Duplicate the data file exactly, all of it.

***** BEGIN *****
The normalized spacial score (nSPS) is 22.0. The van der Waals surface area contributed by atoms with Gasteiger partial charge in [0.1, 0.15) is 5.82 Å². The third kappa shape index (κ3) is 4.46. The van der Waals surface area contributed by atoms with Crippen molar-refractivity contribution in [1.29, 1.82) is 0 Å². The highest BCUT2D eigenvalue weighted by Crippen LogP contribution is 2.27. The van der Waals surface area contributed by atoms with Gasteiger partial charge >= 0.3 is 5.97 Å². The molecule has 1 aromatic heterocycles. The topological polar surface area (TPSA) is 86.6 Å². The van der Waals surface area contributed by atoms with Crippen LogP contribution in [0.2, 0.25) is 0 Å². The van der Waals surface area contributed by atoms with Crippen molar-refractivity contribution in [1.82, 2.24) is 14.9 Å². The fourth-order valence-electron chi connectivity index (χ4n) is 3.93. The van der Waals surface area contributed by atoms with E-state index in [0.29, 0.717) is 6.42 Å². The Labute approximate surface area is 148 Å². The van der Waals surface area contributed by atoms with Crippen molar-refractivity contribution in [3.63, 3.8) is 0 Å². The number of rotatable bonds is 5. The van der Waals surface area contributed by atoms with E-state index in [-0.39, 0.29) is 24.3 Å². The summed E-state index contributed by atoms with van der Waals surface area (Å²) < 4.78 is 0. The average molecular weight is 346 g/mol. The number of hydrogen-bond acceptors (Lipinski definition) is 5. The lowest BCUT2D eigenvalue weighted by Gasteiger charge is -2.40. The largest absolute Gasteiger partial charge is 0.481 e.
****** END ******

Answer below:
The normalized spacial score (nSPS) is 22.0. The van der Waals surface area contributed by atoms with Gasteiger partial charge in [0.1, 0.15) is 5.82 Å². The third kappa shape index (κ3) is 4.46. The van der Waals surface area contributed by atoms with Crippen molar-refractivity contribution in [1.29, 1.82) is 0 Å². The highest BCUT2D eigenvalue weighted by Crippen LogP contribution is 2.27. The van der Waals surface area contributed by atoms with Gasteiger partial charge >= 0.3 is 5.97 Å². The molecule has 1 aromatic heterocycles. The topological polar surface area (TPSA) is 86.6 Å². The van der Waals surface area contributed by atoms with Crippen LogP contribution in [0.2, 0.25) is 0 Å². The van der Waals surface area contributed by atoms with Crippen molar-refractivity contribution in [1.82, 2.24) is 14.9 Å². The fourth-order valence-electron chi connectivity index (χ4n) is 3.93. The van der Waals surface area contributed by atoms with E-state index in [0.29, 0.717) is 6.42 Å². The Labute approximate surface area is 148 Å². The van der Waals surface area contributed by atoms with Crippen molar-refractivity contribution in [3.63, 3.8) is 0 Å². The number of rotatable bonds is 5. The van der Waals surface area contributed by atoms with E-state index in [-0.39, 0.29) is 24.3 Å². The summed E-state index contributed by atoms with van der Waals surface area (Å²) < 4.78 is 0. The average molecular weight is 346 g/mol. The number of hydrogen-bond acceptors (Lipinski definition) is 5. The lowest BCUT2D eigenvalue weighted by Gasteiger charge is -2.40. The largest absolute Gasteiger partial charge is 0.481 e.